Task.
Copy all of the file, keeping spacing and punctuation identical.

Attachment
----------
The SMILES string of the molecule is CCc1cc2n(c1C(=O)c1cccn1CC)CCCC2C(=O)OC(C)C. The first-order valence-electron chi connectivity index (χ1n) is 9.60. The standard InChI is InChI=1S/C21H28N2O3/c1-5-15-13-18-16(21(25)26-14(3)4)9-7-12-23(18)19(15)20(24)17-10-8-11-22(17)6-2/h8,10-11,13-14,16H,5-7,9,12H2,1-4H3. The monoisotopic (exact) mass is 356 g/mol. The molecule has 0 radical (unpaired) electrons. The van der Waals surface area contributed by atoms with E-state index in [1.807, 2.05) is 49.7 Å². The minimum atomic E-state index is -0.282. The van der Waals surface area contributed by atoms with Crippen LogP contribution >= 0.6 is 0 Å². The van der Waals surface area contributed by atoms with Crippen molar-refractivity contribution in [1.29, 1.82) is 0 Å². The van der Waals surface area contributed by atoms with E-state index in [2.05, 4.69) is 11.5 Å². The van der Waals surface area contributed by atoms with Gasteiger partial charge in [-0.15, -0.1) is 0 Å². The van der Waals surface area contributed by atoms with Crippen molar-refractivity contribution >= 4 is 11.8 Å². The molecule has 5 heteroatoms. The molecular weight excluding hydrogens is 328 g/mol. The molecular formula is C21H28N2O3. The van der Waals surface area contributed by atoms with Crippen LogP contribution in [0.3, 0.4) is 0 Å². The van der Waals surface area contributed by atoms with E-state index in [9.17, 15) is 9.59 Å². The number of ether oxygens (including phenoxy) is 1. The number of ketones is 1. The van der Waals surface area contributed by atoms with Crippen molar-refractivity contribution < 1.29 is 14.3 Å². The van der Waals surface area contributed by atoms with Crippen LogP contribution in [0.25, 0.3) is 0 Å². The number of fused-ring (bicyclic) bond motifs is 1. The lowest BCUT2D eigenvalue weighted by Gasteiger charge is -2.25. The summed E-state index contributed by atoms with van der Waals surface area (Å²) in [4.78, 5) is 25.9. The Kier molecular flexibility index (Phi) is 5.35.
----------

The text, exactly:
The SMILES string of the molecule is CCc1cc2n(c1C(=O)c1cccn1CC)CCCC2C(=O)OC(C)C. The first-order valence-electron chi connectivity index (χ1n) is 9.60. The standard InChI is InChI=1S/C21H28N2O3/c1-5-15-13-18-16(21(25)26-14(3)4)9-7-12-23(18)19(15)20(24)17-10-8-11-22(17)6-2/h8,10-11,13-14,16H,5-7,9,12H2,1-4H3. The monoisotopic (exact) mass is 356 g/mol. The molecule has 0 radical (unpaired) electrons. The van der Waals surface area contributed by atoms with E-state index in [1.807, 2.05) is 49.7 Å². The minimum atomic E-state index is -0.282. The van der Waals surface area contributed by atoms with Crippen LogP contribution >= 0.6 is 0 Å². The van der Waals surface area contributed by atoms with Crippen molar-refractivity contribution in [1.29, 1.82) is 0 Å². The van der Waals surface area contributed by atoms with E-state index in [2.05, 4.69) is 11.5 Å². The van der Waals surface area contributed by atoms with Gasteiger partial charge in [-0.15, -0.1) is 0 Å². The van der Waals surface area contributed by atoms with Crippen molar-refractivity contribution >= 4 is 11.8 Å². The molecule has 5 heteroatoms. The molecular weight excluding hydrogens is 328 g/mol. The molecular formula is C21H28N2O3. The van der Waals surface area contributed by atoms with Crippen LogP contribution in [0.3, 0.4) is 0 Å². The van der Waals surface area contributed by atoms with E-state index in [9.17, 15) is 9.59 Å². The number of ether oxygens (including phenoxy) is 1. The number of ketones is 1. The van der Waals surface area contributed by atoms with Crippen molar-refractivity contribution < 1.29 is 14.3 Å². The van der Waals surface area contributed by atoms with Crippen LogP contribution in [0.25, 0.3) is 0 Å². The number of fused-ring (bicyclic) bond motifs is 1. The lowest BCUT2D eigenvalue weighted by Gasteiger charge is -2.25. The summed E-state index contributed by atoms with van der Waals surface area (Å²) in [4.78, 5) is 25.9. The Kier molecular flexibility index (Phi) is 5.35.